Northlake Lighthouse – October 2020
Foundations of Our House
–Rev. Nancy Reid-McKee, Minister
In September we have been talking about Our House of Belonging, and what makes this church our home. In October we will continue to talk about what are the foundational elements that make a church steady and enduring. This will include discussing our ancestors and how we must know where we came from. We will also talk about the people of the church, and how we each are part of the foundation we build our community on. Toward the end of the month we will talk about some of our foundational beliefs/values: Democracy and Kindness. I hope you join us!
Along with many other congregations across the country, Northlake has felt compelled to grapple with the truth of our history as immigrants to this area that colonized a region that was already occupied. There have been a number of opportunities to engage in this discussion, and talk about reconciliation in real ways. As we confront this issue this year, here are some areas each of us can focus on:
1. Duwamish Rent Program: The Northlake Board voted in support of paying rent to the Duwamish people, since our church is on the land they occupied for centuries. The funding for this will come out of the Social Justice Team budget this year, then will be proposed as a permanent line in our annual budget for the coming years.
2. October 12th is Indigenous People’s Day. We will honor this on October 11th by inviting Duwamish Tribal leaders to participate in the Sunday morning service. We can also support the Duwamish by signing the petition for federal tribal recognition (the petition is in the Drop Box on the church deck) and by participating in their virtual Gala and Native Art Auction in October.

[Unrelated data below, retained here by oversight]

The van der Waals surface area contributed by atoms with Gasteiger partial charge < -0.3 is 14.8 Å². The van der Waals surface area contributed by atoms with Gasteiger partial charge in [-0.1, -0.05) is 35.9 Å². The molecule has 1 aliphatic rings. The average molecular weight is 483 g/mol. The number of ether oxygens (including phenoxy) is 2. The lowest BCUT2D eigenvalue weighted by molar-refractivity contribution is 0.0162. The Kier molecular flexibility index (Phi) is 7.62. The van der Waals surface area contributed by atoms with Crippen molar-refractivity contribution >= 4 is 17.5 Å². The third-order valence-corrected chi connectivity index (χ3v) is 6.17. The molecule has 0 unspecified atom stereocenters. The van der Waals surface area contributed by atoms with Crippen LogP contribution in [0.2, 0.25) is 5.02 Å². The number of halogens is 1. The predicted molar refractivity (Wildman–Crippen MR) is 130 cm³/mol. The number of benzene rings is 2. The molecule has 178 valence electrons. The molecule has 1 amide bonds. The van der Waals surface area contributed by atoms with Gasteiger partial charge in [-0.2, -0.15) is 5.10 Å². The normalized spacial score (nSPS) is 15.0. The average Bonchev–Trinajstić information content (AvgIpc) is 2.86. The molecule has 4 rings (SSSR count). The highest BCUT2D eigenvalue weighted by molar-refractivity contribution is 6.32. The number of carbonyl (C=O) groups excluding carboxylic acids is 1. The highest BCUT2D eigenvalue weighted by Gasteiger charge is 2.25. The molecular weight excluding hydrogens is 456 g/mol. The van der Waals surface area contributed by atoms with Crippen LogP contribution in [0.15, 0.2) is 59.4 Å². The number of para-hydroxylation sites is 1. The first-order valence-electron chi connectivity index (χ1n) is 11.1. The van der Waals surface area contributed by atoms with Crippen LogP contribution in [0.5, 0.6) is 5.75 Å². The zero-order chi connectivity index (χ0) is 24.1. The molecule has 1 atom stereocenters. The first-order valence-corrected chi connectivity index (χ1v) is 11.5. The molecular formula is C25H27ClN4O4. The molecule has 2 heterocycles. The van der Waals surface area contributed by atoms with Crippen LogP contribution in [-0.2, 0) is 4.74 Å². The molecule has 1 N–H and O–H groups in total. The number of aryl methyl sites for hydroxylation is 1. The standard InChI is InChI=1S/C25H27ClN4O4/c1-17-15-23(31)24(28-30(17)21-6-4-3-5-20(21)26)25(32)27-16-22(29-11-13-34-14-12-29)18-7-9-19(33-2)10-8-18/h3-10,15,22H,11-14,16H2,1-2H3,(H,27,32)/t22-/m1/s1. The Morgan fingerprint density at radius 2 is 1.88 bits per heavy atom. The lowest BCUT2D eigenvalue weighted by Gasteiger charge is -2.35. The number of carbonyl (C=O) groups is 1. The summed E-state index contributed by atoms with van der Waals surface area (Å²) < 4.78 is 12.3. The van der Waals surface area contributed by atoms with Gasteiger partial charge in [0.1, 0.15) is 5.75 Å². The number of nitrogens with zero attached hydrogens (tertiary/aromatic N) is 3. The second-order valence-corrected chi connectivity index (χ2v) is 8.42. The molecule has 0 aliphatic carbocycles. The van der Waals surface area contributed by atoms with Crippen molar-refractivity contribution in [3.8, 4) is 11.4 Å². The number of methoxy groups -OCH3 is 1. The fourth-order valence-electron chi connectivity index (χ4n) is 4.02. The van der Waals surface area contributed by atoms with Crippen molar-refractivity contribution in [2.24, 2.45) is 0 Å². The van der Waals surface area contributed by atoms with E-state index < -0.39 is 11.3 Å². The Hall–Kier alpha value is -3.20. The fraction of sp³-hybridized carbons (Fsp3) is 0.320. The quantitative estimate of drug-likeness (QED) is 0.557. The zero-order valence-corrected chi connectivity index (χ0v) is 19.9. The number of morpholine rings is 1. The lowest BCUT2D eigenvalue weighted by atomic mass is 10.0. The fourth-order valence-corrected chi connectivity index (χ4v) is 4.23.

3. Meaningful Movies is hosting the movie The Condor and The Eagle in November. The Condor and the Eagle is a powerful way to present the inspiring work of land defenders and activists (largely made up of Indigenous people around the world) to large audiences across the world. The film asks how social change happens and explores best practices on how to build effective social movements. Watch the trailer →
4. I also urge you to think about how you celebrate Thanksgiving this year, and ponder ways to change the narrative around this holiday that was created based on myths around our occupation of this land and the people. There have been several actions at recent UUA General Assemblies calling us to reimagine Thanksgiving, and you might look at these as you move into this holiday season:
The Coming Storm
Most of you are aware by now that the national U.S. election is coming up! This is causing much anxiety in a time when most of us feel we can not carry one more stress in our pandemic, climate crises, social crisis and chaotic year.
And yet, it is imperative that we seriously consider the scenarios we will be faced with, based on what the current administration has been saying. Here are the 4 basic scenarios:
1. Republicans win: President Trump is elected through a majority of electoral college votes: There is massive protest and/or official questioning of the legitimacy of the results;
2. Chaos wins: Due to voter suppression, court challenges, voting irregularities or disputed ballot counting, there is no clear outcome to the election; one candidate declares victory prematurely and/or the election goes to the Supreme Court;
3. Fascism advances: Biden definitively wins the election but Trump refuses to accept the outcome, and deploys enforcement agents to contest the election by force;
4. Democrats win: Biden wins and the results are not officially contested but there is major backlash with state and/or vigilante violence, along with threats to targeted communities.